Research advances in the domain of neuropeptide Y, stress, and depression may also have clinical implications for chronic-pain
sufferers, Mickey pointed out. In addition to finding that subjects who made little neuropeptide Y were the most emotionally
susceptible to physical pain, Mickey knows of one report that showed increases of blood neuropeptide Y associated with improvement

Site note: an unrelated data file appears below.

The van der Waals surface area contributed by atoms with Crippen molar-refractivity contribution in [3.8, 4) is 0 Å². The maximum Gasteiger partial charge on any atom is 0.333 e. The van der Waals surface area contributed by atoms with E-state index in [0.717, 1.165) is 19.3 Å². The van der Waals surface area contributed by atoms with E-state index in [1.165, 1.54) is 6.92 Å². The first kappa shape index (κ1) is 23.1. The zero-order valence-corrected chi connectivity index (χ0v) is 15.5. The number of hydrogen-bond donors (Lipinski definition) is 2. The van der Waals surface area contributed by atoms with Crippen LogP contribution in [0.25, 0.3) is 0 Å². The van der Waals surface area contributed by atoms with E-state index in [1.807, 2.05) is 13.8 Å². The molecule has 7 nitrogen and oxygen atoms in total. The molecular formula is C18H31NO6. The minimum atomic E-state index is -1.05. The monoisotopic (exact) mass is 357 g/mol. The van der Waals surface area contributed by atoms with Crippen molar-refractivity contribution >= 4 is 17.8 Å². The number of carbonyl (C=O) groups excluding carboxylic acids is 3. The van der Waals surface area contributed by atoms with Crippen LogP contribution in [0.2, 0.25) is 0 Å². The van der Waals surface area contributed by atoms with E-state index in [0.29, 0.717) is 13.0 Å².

in chronic pain. "Perhaps individuals who produce more neuropeptide Y have stronger adaptive responses to pain, which results
in better long-term outcomes," he speculated.